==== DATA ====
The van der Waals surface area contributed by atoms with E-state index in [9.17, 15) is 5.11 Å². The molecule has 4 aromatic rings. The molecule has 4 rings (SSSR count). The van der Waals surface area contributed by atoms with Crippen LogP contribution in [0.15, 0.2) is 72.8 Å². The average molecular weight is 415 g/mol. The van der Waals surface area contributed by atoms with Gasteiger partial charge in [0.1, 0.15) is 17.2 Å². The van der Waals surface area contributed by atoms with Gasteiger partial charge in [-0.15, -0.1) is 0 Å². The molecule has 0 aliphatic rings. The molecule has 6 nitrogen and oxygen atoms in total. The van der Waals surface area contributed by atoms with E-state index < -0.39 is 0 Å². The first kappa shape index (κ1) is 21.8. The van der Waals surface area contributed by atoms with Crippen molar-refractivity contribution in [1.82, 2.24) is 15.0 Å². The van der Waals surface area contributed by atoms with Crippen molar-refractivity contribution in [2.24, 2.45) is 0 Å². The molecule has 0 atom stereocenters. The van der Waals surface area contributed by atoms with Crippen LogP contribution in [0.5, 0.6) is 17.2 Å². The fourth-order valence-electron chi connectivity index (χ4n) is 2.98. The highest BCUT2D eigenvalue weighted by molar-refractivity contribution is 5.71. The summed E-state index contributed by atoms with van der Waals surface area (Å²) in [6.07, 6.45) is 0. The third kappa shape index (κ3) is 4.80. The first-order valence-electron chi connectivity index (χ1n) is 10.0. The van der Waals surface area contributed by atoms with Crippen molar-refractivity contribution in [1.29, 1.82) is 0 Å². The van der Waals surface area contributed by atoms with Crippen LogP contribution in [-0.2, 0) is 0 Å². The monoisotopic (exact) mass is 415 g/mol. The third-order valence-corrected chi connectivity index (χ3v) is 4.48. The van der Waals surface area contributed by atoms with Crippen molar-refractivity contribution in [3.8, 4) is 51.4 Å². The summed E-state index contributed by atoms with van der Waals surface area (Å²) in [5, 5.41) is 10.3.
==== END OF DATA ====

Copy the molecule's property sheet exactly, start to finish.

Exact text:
The van der Waals surface area contributed by atoms with E-state index in [9.17, 15) is 5.11 Å². The molecule has 4 aromatic rings. The molecule has 4 rings (SSSR count). The van der Waals surface area contributed by atoms with Crippen LogP contribution in [0.15, 0.2) is 72.8 Å². The average molecular weight is 415 g/mol. The van der Waals surface area contributed by atoms with Gasteiger partial charge in [0.1, 0.15) is 17.2 Å². The van der Waals surface area contributed by atoms with Gasteiger partial charge in [-0.15, -0.1) is 0 Å². The molecule has 0 aliphatic rings. The molecule has 6 nitrogen and oxygen atoms in total. The van der Waals surface area contributed by atoms with E-state index < -0.39 is 0 Å². The first kappa shape index (κ1) is 21.8. The van der Waals surface area contributed by atoms with Crippen molar-refractivity contribution in [1.82, 2.24) is 15.0 Å². The van der Waals surface area contributed by atoms with Crippen molar-refractivity contribution in [2.24, 2.45) is 0 Å². The molecule has 0 atom stereocenters. The van der Waals surface area contributed by atoms with Crippen LogP contribution in [0.5, 0.6) is 17.2 Å². The fourth-order valence-electron chi connectivity index (χ4n) is 2.98. The highest BCUT2D eigenvalue weighted by molar-refractivity contribution is 5.71. The summed E-state index contributed by atoms with van der Waals surface area (Å²) in [6.07, 6.45) is 0. The third kappa shape index (κ3) is 4.80. The first-order valence-electron chi connectivity index (χ1n) is 10.0. The van der Waals surface area contributed by atoms with Crippen molar-refractivity contribution in [1.29, 1.82) is 0 Å². The van der Waals surface area contributed by atoms with Crippen LogP contribution in [-0.2, 0) is 0 Å². The monoisotopic (exact) mass is 415 g/mol. The third-order valence-corrected chi connectivity index (χ3v) is 4.48. The van der Waals surface area contributed by atoms with Crippen molar-refractivity contribution in [3.8, 4) is 51.4 Å². The summed E-state index contributed by atoms with van der Waals surface area (Å²) in [5, 5.41) is 10.3.